© All rights reserved SixtiesMusic.org
IT’s Everly Time
e Everly Brothers first album for Warner Brothers after leaving the Cadence label, It's Everly Time, saw the pair stretch out from their traditional pop base. Most of the songs had an almost country feel, not surprising given their Nashville hometown, but infused with a distinct Everly Brothers flavour. The album also saw them working extensively with husband and wife song writing team Boudleaux and Felice Bryant, with the album becoming their first UK hit album and peaking at number two.
100 Hits Legends - Everly Brothers
Great-sounding 2010 five CD box collection set from the legendary Rock/Country duo containing 100 of their finest performances.
The compilation includes the hits “Bye Bye Love”, “Wake Up Little Susie”, “Claudette”, “Bird Dog”, “Cathy's Clown”, “Temptation”, “Walk Right Back”,
“Crying In The Rain”, “The Ferris Wheel”, “Gone, Gone, Gone”, “Love Is Strange”, “The Price Of Love” and many more classic recordings. This is the Ultimate Everly Brothers collection.
THE DEFINITIVE EVERLY BROTHERS
s of ‘Cathy’s Clown’ through to ‘Baby What You Want Me To Do’, this Everly Brothers’ compilation may not cover new ground, but as a document of the brothers’ country leanings, it’s a fine album. The early hits like ‘Wake Up Little Susie’ may be absent, but more room is provided for lesser known fare like ‘Bowling Green’ or Roger Miller’s ‘Burma Shave’. That isn’t to say that there’s no hits on here; the band’s definitive reading of the title track is a certain highlight and puts nearly every other rendition in the shadows; the brotherly harmonies and proto-country rock backing showing their obvious influence on some of the Byrds, especially the solo work of Gene Clark and Gram Parsons, to name but two. And some of these singles are truly some of the greatest ever committed to tape- ‘Cathy’s Clown’ for example, is a true slice of power pop that matches Phil Spector for intensity and heartbreak, while ‘Gone Gone Gone’ is likely the definitive country-rock song. This CD promises to be the first volume of an Everly’s collection, and there’s plenty more to be shown, but even on its’own, this is a fine introduction. – Thom Allott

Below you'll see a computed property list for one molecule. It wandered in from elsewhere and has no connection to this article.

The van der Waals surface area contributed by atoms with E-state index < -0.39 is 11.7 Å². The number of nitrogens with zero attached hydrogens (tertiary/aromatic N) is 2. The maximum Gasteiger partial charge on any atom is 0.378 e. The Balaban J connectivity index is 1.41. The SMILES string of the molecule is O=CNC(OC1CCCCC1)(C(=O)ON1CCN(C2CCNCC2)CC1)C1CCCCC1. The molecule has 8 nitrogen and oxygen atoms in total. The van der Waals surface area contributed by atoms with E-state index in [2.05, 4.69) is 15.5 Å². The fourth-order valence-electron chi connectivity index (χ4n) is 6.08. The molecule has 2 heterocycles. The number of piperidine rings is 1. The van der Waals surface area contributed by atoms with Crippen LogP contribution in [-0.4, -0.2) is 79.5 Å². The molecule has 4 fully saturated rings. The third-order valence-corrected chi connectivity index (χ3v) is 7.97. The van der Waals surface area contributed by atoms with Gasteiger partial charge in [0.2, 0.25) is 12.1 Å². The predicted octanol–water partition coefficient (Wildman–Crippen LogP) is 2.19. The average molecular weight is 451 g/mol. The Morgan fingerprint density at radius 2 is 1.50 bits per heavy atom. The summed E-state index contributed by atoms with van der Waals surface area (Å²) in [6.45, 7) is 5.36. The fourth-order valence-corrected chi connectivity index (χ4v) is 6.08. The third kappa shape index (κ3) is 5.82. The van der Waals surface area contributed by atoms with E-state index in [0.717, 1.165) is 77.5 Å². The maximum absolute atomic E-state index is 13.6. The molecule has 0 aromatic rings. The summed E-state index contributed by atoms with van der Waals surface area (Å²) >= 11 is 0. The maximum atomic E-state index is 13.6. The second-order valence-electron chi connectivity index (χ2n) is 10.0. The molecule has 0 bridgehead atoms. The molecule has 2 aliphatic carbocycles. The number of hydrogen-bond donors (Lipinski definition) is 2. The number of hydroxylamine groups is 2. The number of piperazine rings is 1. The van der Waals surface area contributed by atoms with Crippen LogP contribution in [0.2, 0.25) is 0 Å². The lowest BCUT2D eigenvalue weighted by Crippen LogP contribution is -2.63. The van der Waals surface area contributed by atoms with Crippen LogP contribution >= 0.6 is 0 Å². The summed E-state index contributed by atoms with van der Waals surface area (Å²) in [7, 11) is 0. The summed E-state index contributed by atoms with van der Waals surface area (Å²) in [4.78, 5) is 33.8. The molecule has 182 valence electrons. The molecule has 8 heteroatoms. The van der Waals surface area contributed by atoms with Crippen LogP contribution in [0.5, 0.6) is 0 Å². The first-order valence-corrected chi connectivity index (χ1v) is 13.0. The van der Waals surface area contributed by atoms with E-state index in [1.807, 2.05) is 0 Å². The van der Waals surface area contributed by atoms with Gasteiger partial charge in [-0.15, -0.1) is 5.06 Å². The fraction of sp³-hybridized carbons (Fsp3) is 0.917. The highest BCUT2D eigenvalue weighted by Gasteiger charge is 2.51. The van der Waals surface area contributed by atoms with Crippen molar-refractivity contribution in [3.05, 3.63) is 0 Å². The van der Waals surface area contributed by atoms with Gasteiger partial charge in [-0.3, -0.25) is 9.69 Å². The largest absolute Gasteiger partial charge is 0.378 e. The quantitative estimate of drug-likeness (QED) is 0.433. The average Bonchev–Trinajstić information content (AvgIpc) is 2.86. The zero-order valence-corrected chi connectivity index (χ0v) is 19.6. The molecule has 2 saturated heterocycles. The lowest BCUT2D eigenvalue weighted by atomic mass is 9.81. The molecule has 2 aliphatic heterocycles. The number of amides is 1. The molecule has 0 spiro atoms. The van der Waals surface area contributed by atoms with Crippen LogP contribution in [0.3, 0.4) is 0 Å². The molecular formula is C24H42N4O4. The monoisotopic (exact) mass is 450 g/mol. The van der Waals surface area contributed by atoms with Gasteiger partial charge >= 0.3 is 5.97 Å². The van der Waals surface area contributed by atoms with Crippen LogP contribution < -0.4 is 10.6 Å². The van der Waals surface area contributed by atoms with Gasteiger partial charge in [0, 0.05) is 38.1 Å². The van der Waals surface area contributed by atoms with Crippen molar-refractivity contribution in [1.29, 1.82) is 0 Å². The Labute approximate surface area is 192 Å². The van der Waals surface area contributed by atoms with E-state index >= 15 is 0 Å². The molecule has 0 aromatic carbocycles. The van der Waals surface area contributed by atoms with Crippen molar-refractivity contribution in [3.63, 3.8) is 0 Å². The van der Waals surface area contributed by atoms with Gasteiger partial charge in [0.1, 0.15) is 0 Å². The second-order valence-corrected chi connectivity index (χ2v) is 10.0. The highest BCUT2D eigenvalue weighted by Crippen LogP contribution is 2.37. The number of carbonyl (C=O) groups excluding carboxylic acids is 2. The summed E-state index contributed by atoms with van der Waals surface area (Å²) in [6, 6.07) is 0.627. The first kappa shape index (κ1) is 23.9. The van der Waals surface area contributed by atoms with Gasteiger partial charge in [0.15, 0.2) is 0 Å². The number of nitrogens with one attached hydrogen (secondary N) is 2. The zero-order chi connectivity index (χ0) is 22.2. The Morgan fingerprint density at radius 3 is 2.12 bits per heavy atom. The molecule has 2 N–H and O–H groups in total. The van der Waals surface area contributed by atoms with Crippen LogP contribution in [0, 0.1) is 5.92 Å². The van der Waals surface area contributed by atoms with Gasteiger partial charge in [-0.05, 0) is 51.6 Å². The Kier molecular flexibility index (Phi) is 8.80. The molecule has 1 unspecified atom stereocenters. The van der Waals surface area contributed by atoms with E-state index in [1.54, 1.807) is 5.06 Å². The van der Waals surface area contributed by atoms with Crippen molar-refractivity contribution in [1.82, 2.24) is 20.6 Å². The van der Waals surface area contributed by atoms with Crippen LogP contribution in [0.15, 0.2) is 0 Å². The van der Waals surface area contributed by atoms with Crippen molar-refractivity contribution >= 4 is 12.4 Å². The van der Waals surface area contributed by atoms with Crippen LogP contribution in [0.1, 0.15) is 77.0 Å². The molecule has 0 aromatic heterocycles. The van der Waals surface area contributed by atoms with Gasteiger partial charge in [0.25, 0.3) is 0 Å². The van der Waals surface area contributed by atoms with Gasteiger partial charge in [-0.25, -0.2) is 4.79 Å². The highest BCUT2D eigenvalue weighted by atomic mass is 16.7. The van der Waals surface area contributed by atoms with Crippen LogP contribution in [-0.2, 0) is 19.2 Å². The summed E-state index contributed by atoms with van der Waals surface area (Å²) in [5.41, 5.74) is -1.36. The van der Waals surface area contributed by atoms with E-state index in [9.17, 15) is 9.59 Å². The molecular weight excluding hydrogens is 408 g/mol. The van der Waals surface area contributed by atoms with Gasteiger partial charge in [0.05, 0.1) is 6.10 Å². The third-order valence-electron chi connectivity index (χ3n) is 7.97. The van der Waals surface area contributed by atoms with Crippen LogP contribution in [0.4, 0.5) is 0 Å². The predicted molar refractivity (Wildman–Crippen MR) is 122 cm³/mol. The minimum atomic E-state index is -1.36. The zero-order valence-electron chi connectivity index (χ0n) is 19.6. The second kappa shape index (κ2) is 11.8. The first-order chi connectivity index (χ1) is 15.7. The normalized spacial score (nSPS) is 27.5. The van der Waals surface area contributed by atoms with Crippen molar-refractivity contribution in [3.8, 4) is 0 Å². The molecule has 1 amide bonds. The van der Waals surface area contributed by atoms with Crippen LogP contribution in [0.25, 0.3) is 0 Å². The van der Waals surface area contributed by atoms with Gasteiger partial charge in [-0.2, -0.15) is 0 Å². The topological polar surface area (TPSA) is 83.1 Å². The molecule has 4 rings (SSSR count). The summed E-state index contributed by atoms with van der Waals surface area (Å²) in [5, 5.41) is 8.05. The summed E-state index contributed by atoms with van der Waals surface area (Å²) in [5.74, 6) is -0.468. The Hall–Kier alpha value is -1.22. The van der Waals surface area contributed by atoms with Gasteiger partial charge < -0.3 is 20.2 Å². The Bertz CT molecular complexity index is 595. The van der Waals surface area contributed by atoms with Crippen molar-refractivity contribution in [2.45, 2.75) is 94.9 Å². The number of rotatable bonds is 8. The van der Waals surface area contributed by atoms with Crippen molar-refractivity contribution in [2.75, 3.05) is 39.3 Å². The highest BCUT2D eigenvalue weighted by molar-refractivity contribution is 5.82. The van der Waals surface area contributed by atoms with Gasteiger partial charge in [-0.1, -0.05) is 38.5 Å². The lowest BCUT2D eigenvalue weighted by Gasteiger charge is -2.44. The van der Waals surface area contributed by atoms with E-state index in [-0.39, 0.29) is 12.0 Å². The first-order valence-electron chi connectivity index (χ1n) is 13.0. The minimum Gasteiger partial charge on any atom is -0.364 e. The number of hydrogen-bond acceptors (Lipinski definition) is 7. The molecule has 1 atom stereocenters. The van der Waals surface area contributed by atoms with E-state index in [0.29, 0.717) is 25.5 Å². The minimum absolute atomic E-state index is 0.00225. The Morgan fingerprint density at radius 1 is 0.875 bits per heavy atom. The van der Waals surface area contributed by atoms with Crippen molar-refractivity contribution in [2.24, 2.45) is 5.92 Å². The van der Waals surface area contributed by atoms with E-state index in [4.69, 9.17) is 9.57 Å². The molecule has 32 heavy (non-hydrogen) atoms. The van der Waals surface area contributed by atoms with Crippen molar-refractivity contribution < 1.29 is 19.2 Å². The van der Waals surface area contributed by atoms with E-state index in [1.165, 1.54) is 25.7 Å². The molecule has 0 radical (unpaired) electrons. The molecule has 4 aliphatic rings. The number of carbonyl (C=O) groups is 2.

Everly Brothers Re-union DVD
en asked recently for the most memorable moment of his career, Phil Everly replied the Albert Hall reunion . It was September 1983, and ten years on from one of the most acrimonious splits in popular music history, when the Everly Brothers, Don and Phil, took to the stage at London s Royal Albert Hall. One of the most successful duos of all time, the Everlys had dominated the charts in the late fifties and early to mid sixties. Their close harmony singing, acoustic guitars and brilliant song writing had become instantly recognisable and inspired millions of fans worldwide. On an emotional night in London, the reunion was an unqualified success and led to the renewal of their partnership on an ongoing basis and many more years of success, which continue to this day.
With harmonies such as 'Bye Bye Love', 'Wake Up Little Susie' and 'All I Have To Do Is Dream', the Everly Brothers brought romance and professionalism to rock'n'roll. Their music was a unique blend of rock'n'roll, country, rockabilly and bluegrass, an eclectic yet accessible sound that appealed to people of all tastes. Throughout the fifties the Everlys reigned as kings of popular music, selling millions of singles and albums. In 1960 they were able to negotiate a new ten year contract with an unprecendented advance of $1 million. But by 1962 the steady stream of hits had dried up as the Everlys became dogged by bad luck: National service, severe drug and marital problems, sibling rivalry and the dawn of the Beat era. They continued to tour the world until the early 70s, but the story was effectively over. Ironically, the group that epitomised love and togetherness were no longer able to work together. They broke up - on stage - in 1973.
For 10 years they pursued separate careers, refusing to sing together or to even speak to one another, until in 1983 they finally settled 'the big Southern feud', as they called it, and played a reunion concert at the Albert Hall. They have been touring the world and recording new songs ever since.
In Walk Right Back Roger White presents an exhaustive history of the Everly Brothers' career evolution and public and private personalities, viewing their music as an important part of the evolution of rock itself. With 80 illustrations and a preface by the Everlys themselves (as well as tributes from many of the stars whose music they influenced), Walk Right Back is a must-have for any fan.
© All rights reserved www.sixtiesmusic.org